His special study was painting. We were encouraged to work with him once a week in a study called “form and color.” Professional artists and amateurs alike, we worked for six or seven hours at a time, usually in complete silence, under his tutelage. Like the Zen painters he often spoke of, we tried to practice our art by feeling the life in the subjects we gazed upon, then putting it on paper as simply and directly as possible. More than a study of painting, this was a study of seeing. We had many exercises of looking at objects, then turning away from them to record only what we had taken in. Any invention, any “filling in” with details not actually seen, was quickly apparent. We came to distinguish between the uniqueness of each object and the stereotypical appearance the mind ascribed to it. Each apple, chair or table—any object—given this form of directed attention revealed itself as quite distinctly unique, a subtle relationship of convex and concave shapes. No inanimate object was seen to be completely devoid of movement, no matter how slow. We saw the “livingness” even of rocks. Under Fremantle’s patient direction, we discovered that there were no smooth lines in what we saw. Even a perfectly round orange was revealed as a complex kingdom of curves and whorls.

When the search centered on the nature of color, form was temporarily banished. We studied the tones and tints of just one color. All the tensions, struggles and clashes of color could be understood by limiting the palette to just one. The feeling evoked in us by the shades of just one were surprisingly stronger than feelings evoked by several colors together. The closer the tones, the stronger the feeling evoked. After a year, he allowed a second color to be used. By then, we understood something of the power that a color contained.

Fremantle hated pretentiousness and never mistook apparent seriousness for real effort. One day during a break in our long, silent art project, as we watched the coffee being set out and the milk and sugar passed by some pupils with a certain false solemnity, Fremantle suddenly exclaimed:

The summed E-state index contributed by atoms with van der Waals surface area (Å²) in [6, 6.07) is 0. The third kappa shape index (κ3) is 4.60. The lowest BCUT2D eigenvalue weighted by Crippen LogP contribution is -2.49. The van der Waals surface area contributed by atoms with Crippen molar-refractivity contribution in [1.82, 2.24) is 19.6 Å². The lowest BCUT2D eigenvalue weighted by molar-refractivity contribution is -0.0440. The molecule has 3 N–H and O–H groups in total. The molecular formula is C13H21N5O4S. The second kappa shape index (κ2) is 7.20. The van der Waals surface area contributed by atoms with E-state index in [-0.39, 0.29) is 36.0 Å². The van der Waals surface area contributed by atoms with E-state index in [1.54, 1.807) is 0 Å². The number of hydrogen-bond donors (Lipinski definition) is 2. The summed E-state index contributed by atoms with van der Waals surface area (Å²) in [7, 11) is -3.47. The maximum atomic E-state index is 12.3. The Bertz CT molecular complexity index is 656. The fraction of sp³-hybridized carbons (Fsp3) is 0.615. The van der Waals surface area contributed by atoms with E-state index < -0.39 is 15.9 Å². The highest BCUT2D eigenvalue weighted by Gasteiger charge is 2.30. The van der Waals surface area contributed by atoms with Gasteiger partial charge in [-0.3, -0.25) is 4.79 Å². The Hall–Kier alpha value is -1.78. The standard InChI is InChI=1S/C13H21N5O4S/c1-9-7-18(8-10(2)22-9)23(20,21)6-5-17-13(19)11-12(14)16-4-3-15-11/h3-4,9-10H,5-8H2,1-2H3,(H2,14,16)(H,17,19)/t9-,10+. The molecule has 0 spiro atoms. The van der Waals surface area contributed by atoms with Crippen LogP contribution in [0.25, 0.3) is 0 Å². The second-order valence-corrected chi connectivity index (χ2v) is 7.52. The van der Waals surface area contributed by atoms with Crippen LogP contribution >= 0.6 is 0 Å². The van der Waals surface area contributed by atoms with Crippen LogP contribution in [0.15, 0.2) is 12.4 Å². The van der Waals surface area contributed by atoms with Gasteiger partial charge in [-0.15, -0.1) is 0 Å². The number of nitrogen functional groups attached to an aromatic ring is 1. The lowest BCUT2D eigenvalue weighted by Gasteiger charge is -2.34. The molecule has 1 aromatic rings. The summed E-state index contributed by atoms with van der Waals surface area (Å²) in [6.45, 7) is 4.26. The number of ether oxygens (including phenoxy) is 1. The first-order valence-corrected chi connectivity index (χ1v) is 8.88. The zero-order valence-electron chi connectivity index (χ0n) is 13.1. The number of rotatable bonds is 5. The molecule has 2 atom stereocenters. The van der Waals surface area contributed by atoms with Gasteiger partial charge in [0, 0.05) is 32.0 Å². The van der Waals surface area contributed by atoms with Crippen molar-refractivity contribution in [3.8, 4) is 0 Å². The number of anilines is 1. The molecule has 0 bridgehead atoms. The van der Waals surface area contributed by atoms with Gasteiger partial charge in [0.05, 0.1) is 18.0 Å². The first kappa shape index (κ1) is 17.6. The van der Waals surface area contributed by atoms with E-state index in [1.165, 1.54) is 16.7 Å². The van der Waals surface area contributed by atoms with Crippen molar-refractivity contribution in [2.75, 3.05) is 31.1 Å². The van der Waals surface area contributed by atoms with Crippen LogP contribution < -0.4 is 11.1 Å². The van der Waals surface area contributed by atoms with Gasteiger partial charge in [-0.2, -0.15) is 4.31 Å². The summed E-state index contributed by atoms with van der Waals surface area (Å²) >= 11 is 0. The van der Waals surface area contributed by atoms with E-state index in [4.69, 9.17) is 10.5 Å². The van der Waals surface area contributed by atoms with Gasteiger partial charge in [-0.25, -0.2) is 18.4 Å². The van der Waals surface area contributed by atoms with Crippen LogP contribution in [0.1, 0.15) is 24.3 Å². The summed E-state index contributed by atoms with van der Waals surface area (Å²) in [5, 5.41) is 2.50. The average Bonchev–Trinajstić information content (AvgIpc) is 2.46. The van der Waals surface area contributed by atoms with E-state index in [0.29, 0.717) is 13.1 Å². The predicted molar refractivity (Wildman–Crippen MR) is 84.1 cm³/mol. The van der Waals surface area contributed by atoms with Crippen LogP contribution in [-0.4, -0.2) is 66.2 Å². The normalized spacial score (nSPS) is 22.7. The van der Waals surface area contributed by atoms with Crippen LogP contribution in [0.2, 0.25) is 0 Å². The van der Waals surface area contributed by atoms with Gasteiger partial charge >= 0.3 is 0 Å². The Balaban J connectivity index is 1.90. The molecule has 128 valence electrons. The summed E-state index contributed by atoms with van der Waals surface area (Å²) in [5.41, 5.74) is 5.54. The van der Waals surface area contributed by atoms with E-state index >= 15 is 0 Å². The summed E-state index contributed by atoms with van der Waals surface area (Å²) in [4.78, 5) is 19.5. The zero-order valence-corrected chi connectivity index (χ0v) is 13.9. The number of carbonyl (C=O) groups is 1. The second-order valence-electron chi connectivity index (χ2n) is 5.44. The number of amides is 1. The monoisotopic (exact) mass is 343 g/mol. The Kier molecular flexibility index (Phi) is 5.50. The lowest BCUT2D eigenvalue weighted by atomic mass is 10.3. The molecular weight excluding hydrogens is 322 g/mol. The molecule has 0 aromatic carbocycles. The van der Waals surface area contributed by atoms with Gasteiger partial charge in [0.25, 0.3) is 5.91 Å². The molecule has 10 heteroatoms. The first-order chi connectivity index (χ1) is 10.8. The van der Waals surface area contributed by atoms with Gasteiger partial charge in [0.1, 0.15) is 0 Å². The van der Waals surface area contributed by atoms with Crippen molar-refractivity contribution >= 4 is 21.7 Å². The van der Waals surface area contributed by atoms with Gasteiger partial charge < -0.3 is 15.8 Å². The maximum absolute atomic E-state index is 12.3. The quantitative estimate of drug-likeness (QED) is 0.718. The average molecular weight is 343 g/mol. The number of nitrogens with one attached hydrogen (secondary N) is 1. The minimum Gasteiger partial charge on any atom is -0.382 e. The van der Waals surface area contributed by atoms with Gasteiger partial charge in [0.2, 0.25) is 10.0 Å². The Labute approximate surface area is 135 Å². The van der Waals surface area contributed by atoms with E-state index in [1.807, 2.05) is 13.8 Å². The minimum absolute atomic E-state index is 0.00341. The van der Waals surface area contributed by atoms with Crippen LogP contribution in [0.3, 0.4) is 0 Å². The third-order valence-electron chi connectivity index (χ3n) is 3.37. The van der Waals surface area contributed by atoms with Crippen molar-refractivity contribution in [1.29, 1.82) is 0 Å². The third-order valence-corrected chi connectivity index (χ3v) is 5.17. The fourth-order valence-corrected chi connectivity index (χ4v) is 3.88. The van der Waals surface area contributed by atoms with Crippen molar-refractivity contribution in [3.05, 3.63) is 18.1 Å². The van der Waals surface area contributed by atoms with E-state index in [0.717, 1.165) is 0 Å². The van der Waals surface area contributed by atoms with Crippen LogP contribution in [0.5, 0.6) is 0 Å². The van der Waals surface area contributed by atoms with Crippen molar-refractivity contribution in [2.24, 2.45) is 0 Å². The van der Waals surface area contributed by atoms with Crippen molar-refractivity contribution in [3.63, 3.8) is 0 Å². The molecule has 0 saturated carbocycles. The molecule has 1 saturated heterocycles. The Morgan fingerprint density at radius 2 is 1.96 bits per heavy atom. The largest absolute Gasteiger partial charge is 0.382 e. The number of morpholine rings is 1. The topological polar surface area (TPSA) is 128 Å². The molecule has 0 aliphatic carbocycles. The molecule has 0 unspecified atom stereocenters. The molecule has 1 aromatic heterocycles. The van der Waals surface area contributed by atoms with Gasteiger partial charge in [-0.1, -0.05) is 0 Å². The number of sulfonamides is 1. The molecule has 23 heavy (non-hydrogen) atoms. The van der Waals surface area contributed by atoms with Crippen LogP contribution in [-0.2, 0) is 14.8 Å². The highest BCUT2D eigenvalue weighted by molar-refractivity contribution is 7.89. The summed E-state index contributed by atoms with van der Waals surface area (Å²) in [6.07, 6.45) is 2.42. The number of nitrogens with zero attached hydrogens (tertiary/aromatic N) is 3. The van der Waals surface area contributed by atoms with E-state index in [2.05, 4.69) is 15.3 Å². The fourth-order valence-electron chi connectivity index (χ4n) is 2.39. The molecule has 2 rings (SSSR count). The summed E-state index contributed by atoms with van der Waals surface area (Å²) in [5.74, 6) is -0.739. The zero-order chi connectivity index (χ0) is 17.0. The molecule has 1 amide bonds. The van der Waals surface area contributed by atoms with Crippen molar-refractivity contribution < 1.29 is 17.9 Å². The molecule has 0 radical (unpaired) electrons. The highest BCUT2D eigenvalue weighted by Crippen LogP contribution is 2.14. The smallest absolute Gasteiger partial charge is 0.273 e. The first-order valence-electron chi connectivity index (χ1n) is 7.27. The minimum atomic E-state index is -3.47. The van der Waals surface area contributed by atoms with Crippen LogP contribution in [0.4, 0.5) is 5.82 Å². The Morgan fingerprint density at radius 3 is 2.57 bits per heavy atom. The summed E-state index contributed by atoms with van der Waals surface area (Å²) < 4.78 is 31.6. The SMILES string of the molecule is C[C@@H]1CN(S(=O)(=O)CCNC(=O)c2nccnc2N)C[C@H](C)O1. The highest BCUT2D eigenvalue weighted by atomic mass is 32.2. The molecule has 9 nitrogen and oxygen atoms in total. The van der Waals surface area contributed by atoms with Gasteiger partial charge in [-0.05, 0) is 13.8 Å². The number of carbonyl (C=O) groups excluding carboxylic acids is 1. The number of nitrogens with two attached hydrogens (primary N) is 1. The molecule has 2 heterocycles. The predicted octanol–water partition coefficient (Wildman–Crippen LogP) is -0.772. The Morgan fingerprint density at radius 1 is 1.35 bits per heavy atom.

“You know of course about the famous Zen Tea Ceremony? Well, what is it? It is really just people performing the very simple daily activity of brewing and drinking tea. What makes it extraordinary is that they do it in a special way, with attention. If we could drink our coffee with attention, people would come from all over the world to watch us. Maybe they would call it the Coffee Ceremony,” he added, laughing.

He showed us in many practical ways that the possibility of inner development lay in a more unified attention. When the attention is concentrated in a special way through exercises, efforts or prayer, it connects our diverse selves to create a new state in which one may experience a meeting between one’s subjectivity and objective reality. This meeting brings a freedom not previously known.

For some of us, Fremantle’s most frustrating and incomprehensible assertion was that conscious forces were trying to assist us, and indeed anyone who made efforts. He steadfastly refused to elaborate, and though we could not understand, we could not forget.

Once, as he was walking east on 78th Street, one of his pupils described a serious problem. “People don’t realize that when they work, conscious forces come to their aid.” The pupil heard an undeniable inner agreement and also a great protest. What are conscious forces? How can they possibly help me? Turning toward his pupil, he continued: “Conscious forces are trying to help you. You are not alone.”

~ • ~

This introduction is excerpted from Christopher Fremantle’s On Attention: talks, essays and letters to his pupils, edited by Lillian Firestone Boal, Denville, New Jersey: Indications Press, 1993, 171p. This posthumous anthology gathers ten intensely focused contemplative essays on the immanent struggle with attention and excerpts from letters to his pupils.

Copyright © 1993 Indications Press
This webpage © 2000 Gurdjieff Electronic Publishing
Featured: Fall 2000 Issue, Vol. IV (1)
Revision: October 1, 2000